If you truly cannot die you have a massive problem as the universe will age and then spend and effective infinite amount of time with nothing happening apart from getting colder.

Contrawise - all the interesting stuff will happen in a thin slice of time at the beginning of the universe while there is energy to power complexity (reverse entropy).

Once all the entropy engines (stars) have run their course - the universe is on a fast track to entropic oblivion.

Which sparks a short story idea - "The last star." What civilization would hover around the last dying star and how would they experience their impending doom?


message 38: by Graeme (new)

Graeme Rodaughan One could feed off gravitational momentum for a time as galaxies wound down their spin.


message 39: by Ian (new)

Ian Miller | 11251 comments Hi Graeme, Unless there is something that gives friction, galaxies will not wind down. And if you were about the last star, you would not know about other stars because you could no longer see them. Whether they could comprehend "impending doom" is an interesting question.


message 40: by Scout (new)

Scout (goodreadscomscout) | 5984 comments Nik's question was: "So, would immortality be a sound counter to the expected decline in fertility?" Well, decline in fertility doesn't mean the end of the species. If it's a problem, we'll solve it, as we do. Immortality, if it exists, isn't meant for humans.


message 41: by Graeme (new)

Graeme Rodaughan Ian wrote: "Hi Graeme, Unless there is something that gives friction, galaxies will not wind down. And if you were about the last star, you would not know about other stars because you could no longer see them..."

Gravity waves would indicate the presence of dead stars, a sufficiently advanced tech would be able to detect them.

yes, ... winding down would take an infinite amount of time.


message 42: by Ian (new)

Ian Miller | 11251 comments Graeme, if all they could see was their own star, leaving aside how they could resolve the mess of very low intensity gravity waves, why would they look at gravity waves? They cannot see any reason to try!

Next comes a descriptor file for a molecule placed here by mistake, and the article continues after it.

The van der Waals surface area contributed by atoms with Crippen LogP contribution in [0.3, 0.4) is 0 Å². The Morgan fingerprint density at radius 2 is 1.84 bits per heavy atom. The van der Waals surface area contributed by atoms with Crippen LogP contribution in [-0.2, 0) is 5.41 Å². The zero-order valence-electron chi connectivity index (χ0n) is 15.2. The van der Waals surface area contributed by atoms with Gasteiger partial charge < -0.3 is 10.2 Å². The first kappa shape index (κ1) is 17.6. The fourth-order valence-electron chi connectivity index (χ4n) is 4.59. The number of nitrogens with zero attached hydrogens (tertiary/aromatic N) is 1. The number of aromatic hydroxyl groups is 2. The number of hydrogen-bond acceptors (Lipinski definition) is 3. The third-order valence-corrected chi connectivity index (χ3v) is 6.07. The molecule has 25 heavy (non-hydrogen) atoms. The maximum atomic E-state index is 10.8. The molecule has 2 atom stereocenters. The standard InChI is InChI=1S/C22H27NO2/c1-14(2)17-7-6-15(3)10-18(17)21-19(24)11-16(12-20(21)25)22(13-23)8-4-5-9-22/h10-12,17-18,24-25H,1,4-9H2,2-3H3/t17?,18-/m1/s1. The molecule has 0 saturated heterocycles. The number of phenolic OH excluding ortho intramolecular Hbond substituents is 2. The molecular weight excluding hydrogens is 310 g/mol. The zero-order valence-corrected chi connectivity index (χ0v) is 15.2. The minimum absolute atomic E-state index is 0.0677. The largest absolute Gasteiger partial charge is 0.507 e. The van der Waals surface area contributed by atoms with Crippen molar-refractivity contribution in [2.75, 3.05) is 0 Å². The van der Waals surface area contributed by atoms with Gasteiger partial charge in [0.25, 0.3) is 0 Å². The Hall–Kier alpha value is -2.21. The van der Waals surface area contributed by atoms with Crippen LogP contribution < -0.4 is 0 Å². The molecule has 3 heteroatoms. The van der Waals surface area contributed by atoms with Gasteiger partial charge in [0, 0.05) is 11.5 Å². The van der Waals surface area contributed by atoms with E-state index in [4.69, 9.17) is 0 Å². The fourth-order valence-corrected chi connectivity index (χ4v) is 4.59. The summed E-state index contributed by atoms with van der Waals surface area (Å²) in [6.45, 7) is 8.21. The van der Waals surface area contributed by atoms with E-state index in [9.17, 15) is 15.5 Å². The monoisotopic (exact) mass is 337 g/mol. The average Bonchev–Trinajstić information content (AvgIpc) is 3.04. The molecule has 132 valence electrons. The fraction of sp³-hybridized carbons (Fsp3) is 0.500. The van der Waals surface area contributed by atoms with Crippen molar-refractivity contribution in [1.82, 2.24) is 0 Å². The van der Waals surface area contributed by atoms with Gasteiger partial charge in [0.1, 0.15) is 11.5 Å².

message 43: by Graeme (new)

Graeme Rodaughan I'm presupposing a capacity to tap galactic momentum as an energy source... (pure 'hand waving,' sci-fi).


message 44: by Catalina (new)

Catalina We are presupposing that the immortals in question must be living in a mortal environment. However, if they are far wiser/more technologically advanced than us, wouldn't they be able to figure out what makes them immortal and thus be able to create an immortal environment for themselves?


message 45: by Nik (new)

Nik Krasno | 15391 comments To my surprise, most choose to focus on a negative side. But, for example, it enables to beat the famous adage "So many books, so little time" :)
Apart from evolution in the sense of species' mutations and replacement, there is a personal evolution too. More experienced, less naive, does a person become better or worse with the age?
Immortality as being unkillable is hardly possible, but I believe that conquering aging is certainly a solvable scientific task that may offer unbound or at least very long longevity.
We are bio-programmed to develop from a single cell to a whole organism, but then the regeneration part is switched off, so we, for example, don't reproduce nerve-cells. However, it probably can be changed...


message 46: by Ian (new)

Ian Miller | 11251 comments I gather there is new evidence that brain cells can regenerate but the problem with cells replacing themselves is that very low probability errors accumulate. A single cell creature is immortal in a sense because when it reproduces, if there is an error in one either it becomes a new strain or it dies. But a new strain in the body is not good news because the rest doesn't know what to do with it. Also, the gene telomers shorten as the body ages and you can't re-lengthen them because the body has forgotten what they were. Eventually, we cark it. Maybe we can lengthen life, but as we gradually decay, there may come a point when one decides it isn't worth it.


message 47: by Catalina (last edited Jul 18, 2020 05:56AM) (new)

Catalina So humans can’t become immortal because we can’t keep reproducing at a micro level, only a macro level. What level are these immortals reproducing on? Are they human like?


message 48: by Graeme (new)

Graeme Rodaughan Catalina wrote: "So humans can’t become immortal because we can’t keep reproducing at a micro level, only a macro level. What level are these immortals reproducing on? Are they human like?"

In the sense that an entity is immortal (non-ageing, and perhaps unable to die) otherwise human like.


message 49: by Catalina (last edited Jul 18, 2020 06:00AM) (new)

Catalina Bee colonies as a whole organism are immortal (though not immune to being killed) and reproduce themselves as a whole when they swarm. If we think of immortals on this model, immortal but not immune, then yes, they would probably reproduce.


message 50: by Graeme (new)

Graeme Rodaughan Catalina wrote: "Bee colonies as a whole organism are immortal (though not immune to being killed) and reproduce themselves as a whole when they swarm. If we think of immortals on this model, immortal but not immun..."


If you are a distributed intelligence that is reliant upon a number of sub-elements (individual bees) that are reproducible than you are potentially immortal/very-long lived.

This would be true for a human with highly effective individual cell regeneration - such that they would not age and would heal quickly from wounds -a staple of many a sci-fi/fantasy story. But not out of the bounds of being technically feasible.


« previous 1
back to top